First users on the new HiFi muon instrument at ISIS.(left to right) Dr Alan Drew, Dr Laura Nuccio, Leander Schulz, Maureen Willis (Queen Mary University of London) and Dr Iain McKenzie (ISIS).
View full-size image
Traditional electronics relies on the charge of an electron to carry information. But the demand for smaller, faster electronics has caused scientists to look at another property of electrons – spin. The field of spintronics (“spin transport electronics”) is developing rapidly, already responsible for significant advances in data storage. Now scientists are looking to organic semiconductors, which have the potential for cheaper, more versatile devices. However, the fundamental physics is not fully understood.
A group of scientists have been using the HIFI instrument at ISIS to understand the mechanism of electron spin relaxation in organic semiconductors. They were the first group to use HIFI when it came online in 2009. Their results have just been published in the journal Physical Review Letters.
Organic semiconductors potentially have several advantages over their inorganic counterparts, that could lead to large area and low cost applications. In spintronics a property of particular interest is the electron spin relaxation time, which can be several orders of magnitude longer than that observed in inorganic semiconductors. Spin relaxation leads to loss of spin polarisation, limiting the magnitude of magnetoresistance that can be achieved in spintronic devices such as spin valves.
So far efforts to understand electron spin relaxation in organic semiconductors have concentrated on the hyperfine interaction, with the role of spin-orbit interaction largely ignored. This study combined muon spin spectroscopy with time-resolved photoluminescence measurements and found evidence for a significant contribution from spin-orbit interaction to the relaxation time.
The group tested the theory by systematically modifying the spin-orbit interaction by chemically substituting atoms in the organic semiconductor with heavier ones. Two series of molecular semiconductors were studied at both HIFI and the ALC instrument at the Paul Scherrer Institute.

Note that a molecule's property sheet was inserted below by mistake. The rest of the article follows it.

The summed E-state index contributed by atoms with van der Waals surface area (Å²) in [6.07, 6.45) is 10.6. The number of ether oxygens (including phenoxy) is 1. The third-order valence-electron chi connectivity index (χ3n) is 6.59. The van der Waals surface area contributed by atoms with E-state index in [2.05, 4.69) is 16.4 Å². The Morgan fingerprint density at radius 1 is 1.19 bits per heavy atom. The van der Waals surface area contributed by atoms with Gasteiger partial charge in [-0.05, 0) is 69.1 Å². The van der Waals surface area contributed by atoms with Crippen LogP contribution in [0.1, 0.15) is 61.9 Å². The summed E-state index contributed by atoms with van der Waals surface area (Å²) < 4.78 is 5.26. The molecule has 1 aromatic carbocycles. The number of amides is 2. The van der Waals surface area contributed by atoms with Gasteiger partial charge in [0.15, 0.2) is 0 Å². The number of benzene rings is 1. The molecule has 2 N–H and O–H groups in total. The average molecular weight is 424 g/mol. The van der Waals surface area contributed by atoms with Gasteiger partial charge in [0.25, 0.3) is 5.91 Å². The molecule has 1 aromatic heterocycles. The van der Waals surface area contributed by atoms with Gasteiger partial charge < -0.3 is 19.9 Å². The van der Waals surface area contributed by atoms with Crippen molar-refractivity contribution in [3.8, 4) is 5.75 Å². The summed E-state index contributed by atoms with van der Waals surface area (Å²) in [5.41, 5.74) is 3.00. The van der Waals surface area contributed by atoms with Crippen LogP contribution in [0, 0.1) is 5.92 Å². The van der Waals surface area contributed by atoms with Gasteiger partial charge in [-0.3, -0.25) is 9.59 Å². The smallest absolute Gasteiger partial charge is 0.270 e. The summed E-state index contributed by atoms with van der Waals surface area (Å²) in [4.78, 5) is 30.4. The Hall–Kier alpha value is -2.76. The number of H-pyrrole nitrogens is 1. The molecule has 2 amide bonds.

Molecular structures of the Xq3 series and the TES series. Hydrogen atoms not shown for clarity.
View full-size image
Spin polarised muons have been shown to be a sensitive probe for detecting electron spin relaxation rate. Spin-polarised muons are implanted into the target material. Some of the implanted muons capture electrons from the material, forming muonium, a hydrogen-like species. If a magnetic field is applied parallel to the initial direction of spin of the muons, near certain characteristic fields depolarisation of the muon spin occurs, due to cross relaxation effects. This can be detected by Avoided Level Crossing (ALC) resonances. As the spins of the muons and electrons are coupled in the muonium, relaxation of the electron spin correspondingly causes relaxation of the muon spin, which is observed in the ALC resonance.
The results showed a strong dependence of ALC amplitude on temperature and atomic mass, implying a thermally activated spin-orbit based spin relaxation mechanism.
The research was part of an EPSRC funded grant, EP/G054568/1. Laura Nucchio was the postdoctoral research associate on the grant. She says, “With this grant, we set out to understand the intrinsic charge and spin transport mechanisms in organic seminconductors through muon spin relaxation. What we have found for the first time is direct evidence that besides the hyperfine interaction, spin-orbit interaction also makes a significant contribution to the electron spin relaxation time.”
Dr Drew was the Principal Investigator on the project. He has now been awarded a €1.5m European Research to upgrade the HIFI spectrometer. Dr Drew says,"This was one of the first experiments I performed in this theme of my research, which eventually led to me getting a grant to upgrade the HiFi spectrometer with a laser, enabling laser-pump muon-probe experiments to take place. This new technique will enable muons to measure the dynamics of excited electronic states in molecules, which are relevant for many biological and chemical processes. These areas are not traditionally explored with muons. Examples of areas this new muon method could investigate include DNA repair, photosynthesis, catalysis and REDOX reactions, as well as more traditional areas for muons, such as magnetism or semiconductors."
Research date: May 2013
Importance of Spin-Orbit Interaction for the Electron Spin Relaxation in Organic Semiconductors, L. Nuccio, M. Willis, L. Schulz, S. Fratini, F. Messina, M. D’Amico, F. L. Pratt, J. S. Lord, I. McKenzie, M. Loth, B. Purushothaman, J. Anthony, M. Heeney, R. M. Wilson, I. Hernández, M. Cannas, K. Sedlak, T. Kreouzis, W. P. Gillin, C. Bernhard, and A. J. Drew, Phys. Rev. Lett. 110, 216602 (2013)
|Other STFC||News||Site Sections||Important Links|